PM critics should just “get over it.”

Elcott Coleby

Dear Editor

Please allow me to respond to the writer who wishes Bahamians to believe that Prime Minister Christie is weak.

The writer believes that the Prime Minister messed up the recent Referendum because the “no” vote prevailed. A Referendum cannot fail because its outcome is the expressed free will of the people. I appreciate the tactics of the critics of Mr. Christie: Keep saying that he supported the “yes” vote so that if the “no” vote prevailed, the critics could use the Prime Minister as a scapegoat and surely they did.

I make another observation about the critics of Mr. Christie: When the “no” vote prevailed in the 2002 Referendum, many of the same critics blamed the Bahamian voters for voting against their interests and said that former Prime Minister Ingraham was too progressive and ahead of his time. They blamed the PLP for being flip-floppers and even the former Prime Minister himself blamed the Bahamian people and said that he was ashamed of them. I clearly recall many of these same critics bending over backwards to deflect any criticism and culpability away from former PM Ingraham and his governing FNM. This decided intellectual dishonesty, duplicity and hypocrisy are insufferable.

I get it that the writer does not like Mr. Christie and is venting, but what is lost on the writer is under whose leadership the country was plunged into these dire economic and social circumstances.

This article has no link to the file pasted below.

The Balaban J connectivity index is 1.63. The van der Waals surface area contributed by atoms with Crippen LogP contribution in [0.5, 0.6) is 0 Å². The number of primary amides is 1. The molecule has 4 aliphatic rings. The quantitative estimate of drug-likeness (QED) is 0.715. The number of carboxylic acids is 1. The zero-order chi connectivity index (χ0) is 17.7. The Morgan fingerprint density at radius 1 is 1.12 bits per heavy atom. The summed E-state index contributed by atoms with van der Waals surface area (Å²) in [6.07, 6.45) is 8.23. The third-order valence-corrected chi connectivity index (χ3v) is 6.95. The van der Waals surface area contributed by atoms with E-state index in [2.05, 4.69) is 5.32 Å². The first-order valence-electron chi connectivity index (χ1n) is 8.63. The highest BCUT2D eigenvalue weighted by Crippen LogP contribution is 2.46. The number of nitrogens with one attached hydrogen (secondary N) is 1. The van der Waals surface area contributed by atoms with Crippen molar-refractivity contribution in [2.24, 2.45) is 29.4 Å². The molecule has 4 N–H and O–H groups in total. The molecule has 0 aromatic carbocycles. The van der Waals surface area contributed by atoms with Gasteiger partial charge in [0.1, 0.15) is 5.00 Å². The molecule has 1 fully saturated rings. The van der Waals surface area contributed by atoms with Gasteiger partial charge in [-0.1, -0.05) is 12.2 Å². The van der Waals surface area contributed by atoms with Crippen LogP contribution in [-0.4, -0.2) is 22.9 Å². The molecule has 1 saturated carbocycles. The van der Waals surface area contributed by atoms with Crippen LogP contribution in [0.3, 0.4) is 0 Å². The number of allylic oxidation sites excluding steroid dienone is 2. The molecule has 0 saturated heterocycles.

The writer has also conveniently forgotten that Mr. Christie and the PLP came to office in 2002 under very similar social and economic circumstances. In five short years Mr. Christie and his PLP lead one of the strongest and quickest economic turnarounds in this country’s recorded history. The Bahamas enjoyed record stopover arrivals; record government revenue; record tourism expenditure; an upgrade to its sovereign credit ratings in 2006; the creation of over 20,000 jobs and record profits in the private sector. The Financial Times (FT), the International Monetary Fund (IMF) and Standard and Poors (S&P) praised his government’s management of the Bahamian economy.

These objective facts strongly contradict the opinion of this obviously embittered writer.

Prime Minister Christie has led a robust turnaround before and he will do it again. Unemployment is already on the decline and he is just getting started.

Greater employment means greater spending on consumer goods – like cars, but it probably won’t matter because the writer would probably still weep, wail and gnash his teeth against PM Christie and the PLP all – the way to the bank.

Yours etc.;
10th February 2013